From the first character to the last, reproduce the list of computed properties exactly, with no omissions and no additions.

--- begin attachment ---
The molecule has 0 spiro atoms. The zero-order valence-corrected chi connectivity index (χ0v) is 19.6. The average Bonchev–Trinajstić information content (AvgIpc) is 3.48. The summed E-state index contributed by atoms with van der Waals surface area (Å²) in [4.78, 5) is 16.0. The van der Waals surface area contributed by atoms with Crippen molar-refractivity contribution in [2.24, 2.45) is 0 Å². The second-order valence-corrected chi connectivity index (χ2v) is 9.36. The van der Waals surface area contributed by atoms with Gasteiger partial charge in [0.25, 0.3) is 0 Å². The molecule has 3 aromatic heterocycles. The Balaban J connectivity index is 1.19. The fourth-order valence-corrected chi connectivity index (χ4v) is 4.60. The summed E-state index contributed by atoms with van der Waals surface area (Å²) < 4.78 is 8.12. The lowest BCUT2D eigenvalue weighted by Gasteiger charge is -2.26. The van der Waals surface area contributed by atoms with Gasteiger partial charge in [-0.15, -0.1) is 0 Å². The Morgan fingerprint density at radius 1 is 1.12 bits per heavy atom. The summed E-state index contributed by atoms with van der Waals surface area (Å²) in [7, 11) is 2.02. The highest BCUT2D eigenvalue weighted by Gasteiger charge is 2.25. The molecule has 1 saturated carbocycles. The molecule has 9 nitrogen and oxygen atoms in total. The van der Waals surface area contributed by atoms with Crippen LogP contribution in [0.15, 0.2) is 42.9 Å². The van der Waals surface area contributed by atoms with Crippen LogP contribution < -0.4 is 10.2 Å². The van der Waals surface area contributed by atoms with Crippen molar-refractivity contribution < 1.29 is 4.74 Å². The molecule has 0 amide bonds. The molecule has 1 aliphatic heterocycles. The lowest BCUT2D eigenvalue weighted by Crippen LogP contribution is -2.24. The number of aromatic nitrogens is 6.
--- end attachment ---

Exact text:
The molecule has 0 spiro atoms. The zero-order valence-corrected chi connectivity index (χ0v) is 19.6. The average Bonchev–Trinajstić information content (AvgIpc) is 3.48. The summed E-state index contributed by atoms with van der Waals surface area (Å²) in [4.78, 5) is 16.0. The van der Waals surface area contributed by atoms with Crippen molar-refractivity contribution in [2.24, 2.45) is 0 Å². The second-order valence-corrected chi connectivity index (χ2v) is 9.36. The van der Waals surface area contributed by atoms with Gasteiger partial charge in [0.25, 0.3) is 0 Å². The molecule has 3 aromatic heterocycles. The Balaban J connectivity index is 1.19. The fourth-order valence-corrected chi connectivity index (χ4v) is 4.60. The summed E-state index contributed by atoms with van der Waals surface area (Å²) < 4.78 is 8.12. The lowest BCUT2D eigenvalue weighted by Gasteiger charge is -2.26. The van der Waals surface area contributed by atoms with Gasteiger partial charge in [-0.15, -0.1) is 0 Å². The Morgan fingerprint density at radius 1 is 1.12 bits per heavy atom. The summed E-state index contributed by atoms with van der Waals surface area (Å²) in [7, 11) is 2.02. The highest BCUT2D eigenvalue weighted by Gasteiger charge is 2.25. The molecule has 1 saturated carbocycles. The molecule has 9 nitrogen and oxygen atoms in total. The van der Waals surface area contributed by atoms with Crippen LogP contribution in [0.15, 0.2) is 42.9 Å². The van der Waals surface area contributed by atoms with Crippen LogP contribution < -0.4 is 10.2 Å². The van der Waals surface area contributed by atoms with Crippen molar-refractivity contribution < 1.29 is 4.74 Å². The molecule has 0 amide bonds. The molecule has 1 aliphatic heterocycles. The lowest BCUT2D eigenvalue weighted by Crippen LogP contribution is -2.24. The number of aromatic nitrogens is 6.